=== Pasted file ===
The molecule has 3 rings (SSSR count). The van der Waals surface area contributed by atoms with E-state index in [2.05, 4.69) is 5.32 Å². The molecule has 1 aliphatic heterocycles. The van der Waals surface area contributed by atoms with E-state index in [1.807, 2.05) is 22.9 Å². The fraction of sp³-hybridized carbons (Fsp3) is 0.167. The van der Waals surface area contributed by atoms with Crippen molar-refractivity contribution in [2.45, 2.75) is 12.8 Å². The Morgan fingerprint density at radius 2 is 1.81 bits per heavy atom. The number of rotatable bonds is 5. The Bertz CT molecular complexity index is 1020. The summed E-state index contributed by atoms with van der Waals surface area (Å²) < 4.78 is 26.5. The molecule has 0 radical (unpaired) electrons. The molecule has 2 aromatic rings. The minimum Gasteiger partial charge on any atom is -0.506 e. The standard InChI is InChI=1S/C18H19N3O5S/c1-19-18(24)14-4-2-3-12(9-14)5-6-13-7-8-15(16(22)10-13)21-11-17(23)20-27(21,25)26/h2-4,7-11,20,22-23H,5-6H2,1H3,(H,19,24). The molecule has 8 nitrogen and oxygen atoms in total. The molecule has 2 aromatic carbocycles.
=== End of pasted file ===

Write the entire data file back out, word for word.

The molecule has 3 rings (SSSR count). The van der Waals surface area contributed by atoms with E-state index in [2.05, 4.69) is 5.32 Å². The molecule has 1 aliphatic heterocycles. The van der Waals surface area contributed by atoms with E-state index in [1.807, 2.05) is 22.9 Å². The fraction of sp³-hybridized carbons (Fsp3) is 0.167. The van der Waals surface area contributed by atoms with Crippen molar-refractivity contribution in [2.45, 2.75) is 12.8 Å². The Morgan fingerprint density at radius 2 is 1.81 bits per heavy atom. The number of rotatable bonds is 5. The Bertz CT molecular complexity index is 1020. The summed E-state index contributed by atoms with van der Waals surface area (Å²) < 4.78 is 26.5. The molecule has 0 radical (unpaired) electrons. The molecule has 2 aromatic rings. The minimum Gasteiger partial charge on any atom is -0.506 e. The standard InChI is InChI=1S/C18H19N3O5S/c1-19-18(24)14-4-2-3-12(9-14)5-6-13-7-8-15(16(22)10-13)21-11-17(23)20-27(21,25)26/h2-4,7-11,20,22-23H,5-6H2,1H3,(H,19,24). The molecule has 8 nitrogen and oxygen atoms in total. The molecule has 2 aromatic carbocycles.